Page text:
Janis Avotins

Untitled, 2017

Acrylic on Canvas

187 x 340 cm


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Artwork
Description

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The poetics of indeterminacy – according to which vagueness and words belonging to its semantic field would represent the essence of the poetic – has always found many enthusiasts among artists. From Petrarch to Leopardi to Rimbaud, words evoking a sense of ephemerality, indeterminacy and vagueness have been the foundations of a certain way of interpreting poetry and art.

Janis Avotins can certainly be said to belong to this illustrious artistic tradition, which in the field of figurative art features the Japanese masters of the Hasegawa school of painting. His large abstract paintings retain that speckled, mist-like atmosphere which can be also found in his figurative works, and which represents the signature style of the Latvian artist. However, his abstract works are dominated by the absence of the human figure, reminiscent of the editing powers of history and of the impotence of individuals in front of it. Technically speaking, the eerie and ghostly appearance of his abstract paintings is achieved by covering the canvases with a thin imprimatura wash of dark oil paint and by leaving some areas unshaded. The result is a scenario which speaks of absence and presence, luminescence and darkness, vague enough to be powerfully poetic.

About
the artist

Janis Avotins (Latvia, b.1981) is a painter who lives and works in Riga, Latvia. Born into the Soviet Union, Avotins graduated from the Stadium an der Lettischen Kunstakademie (Riga) in 2003 with an MA in Painting.

Avotins paints photorealistic images, which are sourced from found antique photographs and propaganda posters from the Soviet-era. The artist recreates the aesthetic of these images in his works; citing the worn printed material as poetic, he considers the faded qualities in relation to mythological remnants. The paintings’ foggy haze is achieved by covering the lint-specked canvas with a thin imprimatura wash of dark oil paint; the ghostly figures are rendered incandescent by leaving certain parts un-shaded.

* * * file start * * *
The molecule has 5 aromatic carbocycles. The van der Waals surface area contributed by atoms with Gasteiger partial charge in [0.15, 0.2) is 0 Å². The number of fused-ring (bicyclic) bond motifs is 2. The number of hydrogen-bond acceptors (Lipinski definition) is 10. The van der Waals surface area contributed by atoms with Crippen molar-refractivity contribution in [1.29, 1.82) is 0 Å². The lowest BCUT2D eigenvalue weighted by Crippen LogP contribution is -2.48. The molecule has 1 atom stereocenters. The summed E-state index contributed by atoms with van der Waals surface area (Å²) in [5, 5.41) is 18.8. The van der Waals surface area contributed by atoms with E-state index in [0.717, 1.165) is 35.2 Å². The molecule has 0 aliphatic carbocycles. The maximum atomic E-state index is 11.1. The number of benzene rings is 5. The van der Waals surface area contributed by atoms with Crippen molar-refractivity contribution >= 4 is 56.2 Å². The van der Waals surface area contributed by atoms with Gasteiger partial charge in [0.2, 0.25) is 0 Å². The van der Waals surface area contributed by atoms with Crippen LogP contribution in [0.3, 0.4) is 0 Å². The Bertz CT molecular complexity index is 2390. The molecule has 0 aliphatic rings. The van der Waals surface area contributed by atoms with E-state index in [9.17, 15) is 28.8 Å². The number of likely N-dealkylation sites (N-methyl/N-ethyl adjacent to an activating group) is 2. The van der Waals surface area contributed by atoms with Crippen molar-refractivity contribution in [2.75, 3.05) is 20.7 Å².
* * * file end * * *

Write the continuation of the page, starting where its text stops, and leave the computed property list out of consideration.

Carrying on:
The works are dark, spectral and eerie; white faces, hands or bodies appear engulfed by surrounding blackness. The work is reminiscent of a broader trend in Eastern European painting, which deals with the collective memory of Soviet rule and the gradual excavation of forgotten moments. The elusiveness with which the characters appear becomes indicative of the functioning of history, which edits and brands individuals anonymous, where both ideas and images move in and out of existence and focus.

The loaded dark is menacing; a threatening shadow that appears in a state of transgression, ready to overwhelm the fragile figures at any moment. In re-appropriating these figures from their prior context, casting them into deep voids and omissions, Avotins ruminates on shared symbolic systems and communal ideologies. The characters are isolated and appear rubbed, as if in the act of disappearing. The work continually presents a delicate balance between something and nothingness; the fleeting appearance of the phantom enters the world of the sublime.

Janis Avotins was the receipient of the Prix Jean-François Prat in 2016. He has also been featured in private and public collections around the world including Rubell Family Collection; Cranford Collection; Hort Family Collection; François Pinault Collection; Fondazione Sandretto Re Rebaudengo and The Federal Republic of Germany Contemporary Art Collection.


The loaded dark is menacing; a threatening shadow that appears in a state of transgression, ready to overwhelm the fragile figures at any moment.

Janis Avotins was the receipient of the Prix Jean-François Prat in 2016. He has also been featured in private and public collections around the world including Rubell Family Collection; Cranford Collection; Hort Family Collection; François Pinault Collection; Fondazione Sandretto Re Rebaudengo and The Federal Republic of Germany Contemporary Art Collection.


Janis Avotins
on Artuner

Part of the
exhibition

May 3rd, 2017 until
August 4th, 2017
Curated by ARTUNER